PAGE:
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Study: Italians Stopped Using Pharmaceuticals When CBD Became Available

Study: Italians Stopped Using Pharmaceuticals When CBD Became Available
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Study: Italians Stopped Using Pharmaceuticals When CBD Became Available

A law that “accidentally” allowed “light cannabis” sales in the country meant fewer people used prescription drugs.

In December 2016, lawmakers in Italy legalized industrial hemp. Farmers in the country could cultivate and sell varieties of the cannabis sativa plant — provided that the plants contained no more than 0.2 percent THC.

The law was in many ways a return to the past: In the 1940s, during World War II, Italy (an Axis ally of Nazi Germany) was the world’s second-largest producer of industrial hemp, a crop that the ancient Romans grew on an industrial scale. Left unchanged were country-wide prohibitions on smoking cannabis sativa and whether the plant product in question was a piece of rope or an underground-market bag of U.K. Cheese that could compete for shelf space at a recreational dispensary in the United States.

About 2,000 businesses growing 4,000 hectares of hemp sprung up. Non-farming Italians responded by growing, selling — and smoking — lots of cannabis. In this case, what Italians lit up and inhaled was “cannabis light,” the term used in the country for cannabis flower with 0.2 percent THC, which became available in every corner of the country for about 8 to 10 euro per gram. (Another way to describe this, that might resonate in a CBD-mad North America: high-CBD cannabis.) And while doing this, Italians also started buying less and less pharmaceutical drugs — so much less that it’s drawn the attention of researchers.

The “unintended consequence” of legalizing cannabis “uncommonly rich” in CBD in Italy — available legally even to adolescents and youths who could not buy tobacco —became known as “do-it-yourself medicine,” as a trio of researchers who published their findings through York University in the United Kingdom found.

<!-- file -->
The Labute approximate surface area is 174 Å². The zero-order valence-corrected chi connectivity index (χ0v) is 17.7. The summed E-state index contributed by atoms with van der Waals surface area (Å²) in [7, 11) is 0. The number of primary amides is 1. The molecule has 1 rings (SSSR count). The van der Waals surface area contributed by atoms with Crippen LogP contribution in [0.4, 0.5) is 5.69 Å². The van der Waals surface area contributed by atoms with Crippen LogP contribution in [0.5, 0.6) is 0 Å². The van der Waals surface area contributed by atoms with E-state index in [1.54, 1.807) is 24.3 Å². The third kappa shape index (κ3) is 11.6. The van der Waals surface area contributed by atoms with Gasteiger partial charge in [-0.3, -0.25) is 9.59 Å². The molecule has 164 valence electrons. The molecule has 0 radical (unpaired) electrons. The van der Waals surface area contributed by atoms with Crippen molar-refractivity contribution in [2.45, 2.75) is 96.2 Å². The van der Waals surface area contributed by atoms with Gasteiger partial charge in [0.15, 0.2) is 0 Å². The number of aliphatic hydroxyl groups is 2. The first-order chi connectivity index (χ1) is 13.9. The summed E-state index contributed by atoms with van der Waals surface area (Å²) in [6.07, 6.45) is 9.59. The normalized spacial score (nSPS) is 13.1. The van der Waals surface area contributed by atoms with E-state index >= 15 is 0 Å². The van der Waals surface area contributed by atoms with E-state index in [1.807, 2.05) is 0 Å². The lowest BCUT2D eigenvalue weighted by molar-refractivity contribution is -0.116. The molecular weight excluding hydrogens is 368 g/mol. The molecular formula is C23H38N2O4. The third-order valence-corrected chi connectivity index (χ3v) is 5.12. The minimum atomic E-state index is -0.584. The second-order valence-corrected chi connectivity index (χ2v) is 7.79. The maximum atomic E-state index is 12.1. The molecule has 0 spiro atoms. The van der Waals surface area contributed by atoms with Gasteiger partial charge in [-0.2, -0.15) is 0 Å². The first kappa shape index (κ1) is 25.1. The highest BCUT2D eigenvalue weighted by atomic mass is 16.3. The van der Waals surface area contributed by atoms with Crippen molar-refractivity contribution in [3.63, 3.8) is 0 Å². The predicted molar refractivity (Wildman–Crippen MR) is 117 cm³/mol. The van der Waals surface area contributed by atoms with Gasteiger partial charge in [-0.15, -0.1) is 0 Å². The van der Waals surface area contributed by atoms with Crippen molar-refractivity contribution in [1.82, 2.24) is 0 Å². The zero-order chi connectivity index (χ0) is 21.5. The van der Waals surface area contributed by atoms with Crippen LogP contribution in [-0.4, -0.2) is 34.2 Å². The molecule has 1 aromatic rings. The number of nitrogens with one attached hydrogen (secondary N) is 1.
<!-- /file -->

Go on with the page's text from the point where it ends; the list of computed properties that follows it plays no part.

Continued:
Where light cannabis was available, prescriptions of “opioids, anxiolytics, sedatives, anti-migraines, antiepileptics, anti-depressives and anti-psychotics” all dropped.

Where light cannabis was available, prescriptions of “opioids, anxiolytics, sedatives, anti-migraines, antiepileptics, anti-depressives and anti-psychotics” all dropped.

As the researchers wrote, “we find that the arrival of light cannabis in a given province led to a reduction in the number of dispensed boxes of anxiolytics by approximately 11.5%, reduction of dispensed sedatives by 10% and a reduction of dispensed anti-psychotics by 4.8%.”

Knowledge of the accidental legalization spread erratically. Areas that had hydroponic shops tended to get wise sooner, the researchers found. Eventually, by 2018, each of Italy’s 106 provinces was serviced by at least one “light cannabis retailer,” similar to the CBD-only dispensaries that popped up in Switzerland and in France over the past few years when those countries also clarified that low-THC cannabis was an acceptable commodity.

The Italian researchers note that the reduction in pharmaceutical use they noted is less pronounced than that seen in other studies, where patients cut back use of prescription drugs by as much as 20%. But keep in mind that Italy had available only low-THC cannabis — and it is increasingly accepted that THC is required to treat certain maladies, including pain and sleeplessness.

How have Italian authorities responded? By shutting it all down, of course. As the English-language Italian-news website The Local noted, a high court recently ruled that cannabis “derivatives” — a definition that includes smokable commodities like low-THC flower — are not legal under the December 2016 law. According to the court, cannabis in Italy is only legal outside of the country’s legitimate but small medical-cannabis program if the cannabis in question is “free of narcotic effects.”

It bears mentioning that the ruling coalition in the Italian government is led by the far-right Lega party, officials with which have had hard words for the country’s burgeoning cannabis retail sector. As for the Italian light-cannabis sellers? As per The Local, at least a few have promised to fight any efforts to shut down their businesses in court.

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